In 1993, the high-top fade was among the popular hairstyles, Phat Farm streetwear was in its infancy and Howard was the best football team in the MEAC.
That year Howard, led by then-quarterback Jay Walker (now ESPN college football broadcaster), went 6-0 in the conference and 11-1 overall en route to a Black college national championship.
Fast forward 29 years later, the Bison are one win away from claiming a share of the 2022 title along with NC Central if it beats Morgan State on Saturday.
This development didn’t seem possible when Howard was picked to finish fifth in the preseason MEAC poll. And it certainly wasn’t fathomable when Bison started the season 1-5 amid a schedule that featured five straight games away from Washington D.C. to begin the year.
“I think that no one expected us to have a chance to do any of the things we’re doing except the people who are in this building that we would have a chance to be sitting here,” said Bison head coach Larry Scott.
Howard (4-6, 3-1 MEAC) turned its season around after back-to-back wins over Delaware State and Norfolk State in late October. After being humbled by Celebration Bowl qualifier NC Central on Nov. 5, the Bison picked up a 28-14 statement win over longtime conference bully South Carolina State last Saturday.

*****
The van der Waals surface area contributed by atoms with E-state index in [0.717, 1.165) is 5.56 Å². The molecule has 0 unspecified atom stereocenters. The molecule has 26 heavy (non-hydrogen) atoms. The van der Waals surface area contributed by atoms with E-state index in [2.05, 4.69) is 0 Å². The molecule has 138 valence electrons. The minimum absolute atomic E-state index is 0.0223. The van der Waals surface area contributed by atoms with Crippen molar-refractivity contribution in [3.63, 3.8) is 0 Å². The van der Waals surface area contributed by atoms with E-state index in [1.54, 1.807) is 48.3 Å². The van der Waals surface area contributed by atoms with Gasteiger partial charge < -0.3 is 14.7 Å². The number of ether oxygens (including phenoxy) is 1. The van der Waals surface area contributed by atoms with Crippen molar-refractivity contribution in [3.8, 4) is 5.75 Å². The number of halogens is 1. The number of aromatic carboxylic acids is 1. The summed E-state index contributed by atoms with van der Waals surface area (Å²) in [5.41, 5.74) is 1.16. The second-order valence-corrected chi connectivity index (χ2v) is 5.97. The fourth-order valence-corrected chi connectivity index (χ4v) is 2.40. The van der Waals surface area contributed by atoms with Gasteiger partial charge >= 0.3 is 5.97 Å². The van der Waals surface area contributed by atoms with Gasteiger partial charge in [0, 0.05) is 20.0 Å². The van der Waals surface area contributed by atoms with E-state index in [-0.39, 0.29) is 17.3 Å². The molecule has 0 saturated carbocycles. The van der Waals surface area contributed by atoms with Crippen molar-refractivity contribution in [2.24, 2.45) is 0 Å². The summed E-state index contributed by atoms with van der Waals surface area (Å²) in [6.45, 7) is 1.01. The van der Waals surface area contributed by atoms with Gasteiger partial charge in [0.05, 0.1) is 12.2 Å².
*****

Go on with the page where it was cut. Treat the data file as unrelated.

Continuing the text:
“We had a football team that believed and kept believing that there good enough and know that we’re building and trending in the right direction,” Scott said.
The turnaround is a far cry from a 2021 season that saw the program win one conference game. But before Scott even fully inserted himself, the Bison had to overcome a lot of challenges.
The former FBS assistant was hired in 2020 months after-then head coach Ron Prince resigned following being placed on administrative league amid allegations that he verbally abused players.
Then the football team — like many others that year — had to battle pandemic-related setbacks that impacted almost every aspect of its program. A historic recruiting class in 2022 signaled a possible resurgence.
Howard, explained Scott, doesn’t do its work through the transfer portal and has to navigate around the school’s lofty academic requirements. What Howard faces in building a program was described as a unique challenge that “takes a whole different spin.”
A win at Morgan State would be the first step in continuing the process of constructing a consistent contender.
“We have to build but we are going to build in a different way,” he said.